Part Two: Scripture-based Reflective Prayer: Read, Reflect

Once again, I’m happy to welcome a guest blogger, Dr. Kathy Johnson, for the second part of her delightful three-part series. Kathy is a former D.Min. Student of mine at Gordon-Conwell and wrote her doctoral thesis on “Scripture Based Reflective Prayer.” As a result, she is a person we need to listen to in our desire as spiritual leaders to go deep with God in our prayer closets. Enjoy these three very practical, personal, and biblical reflections.

In this second post in my series on Scripture-based Reflective Prayer (Reflective Prayer) I will expand on the first two stages: Reading and Reflecting.

Need for Silence

It is always good to take a few moments to prepare ourselves to encounter God through his Word. In the silence of our hearts we turn our thoughts and attention toward God and invite the presence of the Holy Spirit, acknowledging our need of him and our willingness to hear him speak to us though his Word.


“Speak, for your servant is listening.”  ~ 1 Samuel 3:10

Near my home is a traffic sign that makes me chuckle every time I drive by. It says, “Slow Duck Crossing.” For years I looked both ways to see if I could spot a duck, but I never did. Finally, one day I slowed down, parked, got out of the car, and was rewarded with the sight of several ducks swimming in a nearby pond. In some ways, the first stage of Reflective Prayer is like looking for a duck that we may miss if we drive too fast. If we take the time to slow down and give our full attention to God, he will speak to us through his Word.

The first stage of Reflective Prayer is reading. We approach reading with the knowledge that we are listening to the living Word of God. Slowly reading a short passage several times, we savor the words and let them sink in deeply. This is the opposite of reading quickly in order to finish a certain amount of material. Fast reading only lets the words go skin deep. In Reflective Prayer, we read for depth, not breadth. The goal is to listen to the Word of God, cultivating the ability to attend deeply to what God is saying whether it be through a sentence, phrase, or single word. St. Benedict calls it attending “with the ear of your heart.” We follow the example of Samuel, who said, “Speak, for your servant is listening” (1 Sam 3:10).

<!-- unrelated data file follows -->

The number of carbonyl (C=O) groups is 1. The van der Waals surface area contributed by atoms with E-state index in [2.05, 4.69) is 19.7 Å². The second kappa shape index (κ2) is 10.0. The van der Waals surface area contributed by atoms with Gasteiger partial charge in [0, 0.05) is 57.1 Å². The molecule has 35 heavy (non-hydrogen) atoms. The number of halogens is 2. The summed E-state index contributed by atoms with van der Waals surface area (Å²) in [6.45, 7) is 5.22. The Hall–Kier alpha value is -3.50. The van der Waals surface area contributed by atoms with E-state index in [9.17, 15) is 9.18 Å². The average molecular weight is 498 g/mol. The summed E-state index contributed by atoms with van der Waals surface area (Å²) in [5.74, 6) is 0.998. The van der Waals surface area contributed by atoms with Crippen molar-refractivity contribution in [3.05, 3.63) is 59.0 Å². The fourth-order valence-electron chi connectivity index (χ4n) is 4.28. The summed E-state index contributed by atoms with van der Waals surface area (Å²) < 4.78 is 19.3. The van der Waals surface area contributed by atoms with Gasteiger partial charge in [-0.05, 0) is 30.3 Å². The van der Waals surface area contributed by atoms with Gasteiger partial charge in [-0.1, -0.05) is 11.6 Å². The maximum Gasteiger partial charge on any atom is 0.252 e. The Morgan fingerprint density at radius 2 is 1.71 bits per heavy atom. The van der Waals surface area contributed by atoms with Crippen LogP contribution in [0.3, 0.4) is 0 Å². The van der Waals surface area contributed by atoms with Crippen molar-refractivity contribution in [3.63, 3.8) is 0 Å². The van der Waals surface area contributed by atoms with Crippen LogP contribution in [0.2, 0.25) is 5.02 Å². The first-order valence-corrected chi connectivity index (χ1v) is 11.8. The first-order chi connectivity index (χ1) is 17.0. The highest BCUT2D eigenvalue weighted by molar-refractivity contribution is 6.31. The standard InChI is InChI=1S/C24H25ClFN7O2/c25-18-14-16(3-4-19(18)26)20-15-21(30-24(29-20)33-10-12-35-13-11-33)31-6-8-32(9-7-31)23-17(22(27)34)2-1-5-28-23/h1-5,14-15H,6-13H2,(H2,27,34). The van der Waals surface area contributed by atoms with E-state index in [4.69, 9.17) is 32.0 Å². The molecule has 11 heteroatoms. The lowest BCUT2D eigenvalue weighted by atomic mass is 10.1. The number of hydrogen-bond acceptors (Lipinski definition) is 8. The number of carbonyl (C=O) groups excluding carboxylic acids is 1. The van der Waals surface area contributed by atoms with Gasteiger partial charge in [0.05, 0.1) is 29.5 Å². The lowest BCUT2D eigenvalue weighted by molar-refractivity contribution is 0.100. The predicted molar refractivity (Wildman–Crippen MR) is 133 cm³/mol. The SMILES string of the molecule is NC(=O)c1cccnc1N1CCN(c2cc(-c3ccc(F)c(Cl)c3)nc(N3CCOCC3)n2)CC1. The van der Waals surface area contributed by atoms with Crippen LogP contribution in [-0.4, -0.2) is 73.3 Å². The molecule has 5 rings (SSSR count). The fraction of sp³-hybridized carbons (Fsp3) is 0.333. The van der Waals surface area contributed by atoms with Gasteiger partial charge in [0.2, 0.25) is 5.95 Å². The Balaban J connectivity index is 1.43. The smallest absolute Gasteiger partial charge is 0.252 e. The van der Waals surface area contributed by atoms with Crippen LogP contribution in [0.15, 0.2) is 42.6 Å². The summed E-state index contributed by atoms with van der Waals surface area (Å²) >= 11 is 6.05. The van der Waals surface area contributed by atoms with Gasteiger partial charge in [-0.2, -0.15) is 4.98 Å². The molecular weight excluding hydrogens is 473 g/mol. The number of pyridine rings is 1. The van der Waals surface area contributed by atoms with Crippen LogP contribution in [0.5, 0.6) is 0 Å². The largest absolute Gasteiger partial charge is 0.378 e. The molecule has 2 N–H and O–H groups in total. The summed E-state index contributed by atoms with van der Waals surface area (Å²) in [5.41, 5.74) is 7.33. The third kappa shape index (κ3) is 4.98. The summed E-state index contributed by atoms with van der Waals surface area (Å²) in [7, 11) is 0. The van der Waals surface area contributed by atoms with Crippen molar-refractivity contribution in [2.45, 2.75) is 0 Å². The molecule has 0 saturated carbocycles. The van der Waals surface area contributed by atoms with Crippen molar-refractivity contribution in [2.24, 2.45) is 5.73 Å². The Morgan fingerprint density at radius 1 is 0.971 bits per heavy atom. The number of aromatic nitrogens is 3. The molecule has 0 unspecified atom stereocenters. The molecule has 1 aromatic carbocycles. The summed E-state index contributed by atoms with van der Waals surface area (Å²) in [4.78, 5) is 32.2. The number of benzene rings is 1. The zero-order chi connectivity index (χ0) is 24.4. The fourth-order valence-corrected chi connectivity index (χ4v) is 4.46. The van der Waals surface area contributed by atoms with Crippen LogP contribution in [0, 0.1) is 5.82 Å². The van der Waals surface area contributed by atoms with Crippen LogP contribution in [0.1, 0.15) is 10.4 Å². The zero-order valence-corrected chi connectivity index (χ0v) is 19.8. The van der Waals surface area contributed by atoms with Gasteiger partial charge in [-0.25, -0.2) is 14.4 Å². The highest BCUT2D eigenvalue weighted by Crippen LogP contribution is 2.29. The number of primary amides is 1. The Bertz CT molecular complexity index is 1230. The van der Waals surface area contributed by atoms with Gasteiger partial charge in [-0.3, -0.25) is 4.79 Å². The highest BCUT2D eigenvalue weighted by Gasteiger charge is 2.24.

This kind of reading and listening involves our intellect and at the same time is a prayerful and reverent act. We are deliberately and consciously turning to God with our minds and hearts. Listening to the voice of God involves being attentive to his sometimes still, small voice. Like the prophet Elijah, we may hear God, not in the earthquake or fire but in a gentle whisper (1 Kings 19:11-12). As we realize God is beginning to speak, our reading begins to move into the second stage, reflection.


“Oh, how I love your law! I meditate on it all day long.” ~ Psalm 119:97

The second stage of Reflective Prayer is reflection. As we read, we naturally begin to reflect or meditate as we savor the truths that God is revealing. An example from Scripture is Mary, who pondered in her heart what she saw and heard of Jesus (Luke 2:19). The Psalmist knew the delights of meditating on Word of God: “Oh, how I love your law! I meditate on it all day long” (Ps 119:97). It is a natural progression that as we read and immerse ourselves in the Word of God, we begin to think about it and consider its meaning.

Reflection can take the form of whatever is helpful. Some may use their imagination to view the passage through the eyes of the author or someone mentioned in the verses. Others may use a journal to reflect on what they have read. We may ask a question such as “What does this mean?” A monk named Guigo once said, “Reading, as it were, puts food into the mouth, meditation chews it and breaks it up.” The word ruminate has a similar meaning as the word ponder or meditate. Just as a cow chews the cud in order to gain the most nourishment, so we chew the words in order to gain spiritual sustenance.